Polls indicate Joe Biden is the favorite to win in November — but 2016 sends a different message.
An overwhelming majority of polls four years ago also indicated Donald Trump would lose, tempering voters confidence in the latest round of surveys in key battleground states, according to USA Today.
And just as they did in 2016, polls in 2020 once again show Trump losing in Michigan, Pennsylvania and Wisconsin.
The director of the Marquette Law School poll said 2016 is "a reason to be very cautious."
"It taught us the lesson that there really isn't safety in numbers because it is possible for a systematic error or change in the last minute of the election to make everybody wrong and that's what we saw in 2016," Charles Franklin told USA Today.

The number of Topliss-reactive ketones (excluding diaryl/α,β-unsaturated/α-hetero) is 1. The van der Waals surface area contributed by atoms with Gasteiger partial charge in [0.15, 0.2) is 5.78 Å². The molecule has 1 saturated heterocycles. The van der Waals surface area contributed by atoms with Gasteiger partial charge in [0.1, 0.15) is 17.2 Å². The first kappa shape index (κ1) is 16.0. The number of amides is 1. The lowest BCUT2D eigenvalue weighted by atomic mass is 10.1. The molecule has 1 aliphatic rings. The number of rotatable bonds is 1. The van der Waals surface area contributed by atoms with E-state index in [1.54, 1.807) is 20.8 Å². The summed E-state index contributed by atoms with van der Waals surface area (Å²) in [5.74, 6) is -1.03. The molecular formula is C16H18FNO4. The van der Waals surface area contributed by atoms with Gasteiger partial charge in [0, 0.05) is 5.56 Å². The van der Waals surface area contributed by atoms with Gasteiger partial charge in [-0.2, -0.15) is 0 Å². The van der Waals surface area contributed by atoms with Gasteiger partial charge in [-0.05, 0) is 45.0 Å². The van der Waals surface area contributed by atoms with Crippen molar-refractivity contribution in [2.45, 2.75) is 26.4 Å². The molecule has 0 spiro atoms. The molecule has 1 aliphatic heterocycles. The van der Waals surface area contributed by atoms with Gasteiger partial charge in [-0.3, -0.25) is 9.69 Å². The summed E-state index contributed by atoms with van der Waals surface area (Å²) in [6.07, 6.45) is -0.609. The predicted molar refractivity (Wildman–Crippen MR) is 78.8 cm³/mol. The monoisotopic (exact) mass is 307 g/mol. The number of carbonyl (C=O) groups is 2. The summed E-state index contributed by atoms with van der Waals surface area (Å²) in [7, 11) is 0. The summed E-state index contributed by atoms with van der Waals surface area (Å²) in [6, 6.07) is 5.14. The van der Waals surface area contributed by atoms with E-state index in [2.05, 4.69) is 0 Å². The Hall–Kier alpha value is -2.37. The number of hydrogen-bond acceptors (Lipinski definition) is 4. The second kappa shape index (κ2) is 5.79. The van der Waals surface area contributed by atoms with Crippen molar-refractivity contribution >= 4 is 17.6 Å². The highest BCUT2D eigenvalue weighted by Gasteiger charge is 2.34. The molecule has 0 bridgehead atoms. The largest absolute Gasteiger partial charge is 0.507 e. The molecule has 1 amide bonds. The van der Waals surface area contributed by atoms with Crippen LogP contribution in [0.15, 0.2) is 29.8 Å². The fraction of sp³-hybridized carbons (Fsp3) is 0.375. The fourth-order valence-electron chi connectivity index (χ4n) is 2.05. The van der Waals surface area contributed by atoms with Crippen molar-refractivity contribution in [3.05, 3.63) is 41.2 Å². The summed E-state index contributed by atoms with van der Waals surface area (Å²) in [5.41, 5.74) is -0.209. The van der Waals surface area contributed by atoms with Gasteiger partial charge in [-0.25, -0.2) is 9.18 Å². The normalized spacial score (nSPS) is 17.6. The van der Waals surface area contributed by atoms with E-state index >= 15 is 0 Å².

According to USA Today, what pollsters missed was voter sentiment in those three key battleground states where Trump got the margin of victory in the Electoral College — failing to capture late-deciding voters who went for Trump and over-sampling college-educated voters who favored Clinton.
This time around, however, pollsters say most people have already made up their minds about who they’ll vote for, and early voting options will make it easier to gauge voter sentiment.
“I think the polls are telling us a story about what's going on and how people are dug in," Patrick Murray who runs the New Jersey-based Monmouth University Polling Institute told USA Today.
"It doesn't tell us how the Electoral College is going to turn out right now so that’s why you should continue to take the polling with a grain of salt if you’re looking ahead to November."
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